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- Washington arbitrarily caps special education costs. If too many students in a community are enrolled, funding is cut off.
- This short-changes students with disabilities who require individualized instruction and supports to access general education.
- It also puts school districts in a bind: Federal law requires them to find and serve all children with disabilities. State budgeting practices pressure them to limit who is served.
- 100% of qualifying students need their IEPs funded.
What you can do:
- Contact your legislators. You can call the legislative hotline, 1-800-562-6000, or email them. You can find your legislators and their contact information here: https://app.leg.wa.gov/DistrictFinder/
- Ask them to end the cap on special education funding. They can do this by passing HB 2581 - Removing the special education enrollment limit for funding. Or by amending HB 2258 / SB 6117 – Special Education OSPI request
- Let them know that statewide enrollment in special education is only 12.56 percent of all students. We don’t have huge numbers, it’s just that our budgeting practices penalize small and rural communities and larger districts with more complex students. It’s not equitable and it’s not good for kids.
BACKGROUND: Special education helps children with disabilities overcome obstacles that keep them from learning, so they have a fair chance to succeed in school and thrive in adulthood. The individualized education and supports are required by federal law for all qualifying students with disabilities.
Each child’s individual education program (IEP) varies depending on what the student requires. Their IEP might include specialized instruction to improve reading and writing or other skills. Or it could include services like speech or occupational therapy, or a 1:1 aide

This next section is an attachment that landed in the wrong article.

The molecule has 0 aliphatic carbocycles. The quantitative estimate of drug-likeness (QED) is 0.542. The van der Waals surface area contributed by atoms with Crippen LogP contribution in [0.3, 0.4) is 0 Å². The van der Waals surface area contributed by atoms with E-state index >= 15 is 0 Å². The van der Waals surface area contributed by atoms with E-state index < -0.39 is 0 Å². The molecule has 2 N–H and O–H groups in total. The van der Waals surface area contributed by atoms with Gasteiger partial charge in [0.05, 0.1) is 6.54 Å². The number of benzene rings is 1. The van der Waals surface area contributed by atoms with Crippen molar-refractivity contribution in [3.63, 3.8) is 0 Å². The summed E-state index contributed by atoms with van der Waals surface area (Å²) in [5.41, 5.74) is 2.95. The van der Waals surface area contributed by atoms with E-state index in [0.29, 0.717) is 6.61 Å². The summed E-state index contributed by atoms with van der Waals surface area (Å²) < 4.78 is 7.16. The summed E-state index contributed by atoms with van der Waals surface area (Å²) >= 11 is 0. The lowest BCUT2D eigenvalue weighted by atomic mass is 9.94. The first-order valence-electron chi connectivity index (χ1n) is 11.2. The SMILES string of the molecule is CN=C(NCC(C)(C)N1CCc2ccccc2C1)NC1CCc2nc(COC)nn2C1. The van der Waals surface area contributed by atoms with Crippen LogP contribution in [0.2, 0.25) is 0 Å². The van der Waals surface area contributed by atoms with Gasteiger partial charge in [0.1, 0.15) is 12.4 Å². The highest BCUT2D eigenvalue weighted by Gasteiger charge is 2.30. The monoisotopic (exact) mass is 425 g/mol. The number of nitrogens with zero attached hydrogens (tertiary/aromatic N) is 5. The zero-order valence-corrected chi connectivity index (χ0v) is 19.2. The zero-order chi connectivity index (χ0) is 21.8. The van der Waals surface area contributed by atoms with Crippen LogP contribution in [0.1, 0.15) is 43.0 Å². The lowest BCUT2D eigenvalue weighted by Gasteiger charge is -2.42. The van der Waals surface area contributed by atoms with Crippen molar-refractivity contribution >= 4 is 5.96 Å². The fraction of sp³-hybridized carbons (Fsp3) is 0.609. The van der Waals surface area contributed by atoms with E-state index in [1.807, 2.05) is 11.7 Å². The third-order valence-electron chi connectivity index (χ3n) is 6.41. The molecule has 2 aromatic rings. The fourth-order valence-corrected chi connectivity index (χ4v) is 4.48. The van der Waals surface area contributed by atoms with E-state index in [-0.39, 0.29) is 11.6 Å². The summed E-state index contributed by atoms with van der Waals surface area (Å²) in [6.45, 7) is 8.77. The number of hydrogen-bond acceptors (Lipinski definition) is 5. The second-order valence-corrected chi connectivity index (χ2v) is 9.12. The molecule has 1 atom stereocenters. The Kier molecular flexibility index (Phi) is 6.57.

Depending on the child, and their unique needs, their special education program could be modest, or very expensive. Costs are dictated by what is required for students to access the general education provided all students.
SPECIAL EDUCATION IS BASIC EDUCATION: Under state law, special education is part of the state’s program of basic education, and costs must be covered by state and federal funds. In fact, schools are prohibited from using local or private funds to pay for any part of basic education.
The state allocates special education funds per qualifying student to school districts and other local education agencies; schools then draw from a local pool of funds to pay for all IEP services.
But to control costs, the state cuts off funding if a local education agency has too many students with disabilities. If local communities have more than 13.5 percent of students requiring special education, they get a smaller pool of funds to serve a more complex mix of students. Schools are forced to stretch dollars, or risk breaking the law by delaying or denying services. It also puts pressure on school districts not to identify all students with disabilities.
According the 2019-20 1220 Reports, even though special education enrollment is 137,295.04 FTE students, or 12.56% percent of all K-12 full-time student enrollment, the state only allocates for 133,081.15 students.
CALL TO ACTION: The state knows how many students need and qualify for special education but chooses to fund only some. This affects about 4,200 students, more than 130 local education agencies, and about $36 million* in lost funding. It is time to fully fund special education for all children who qualify for it.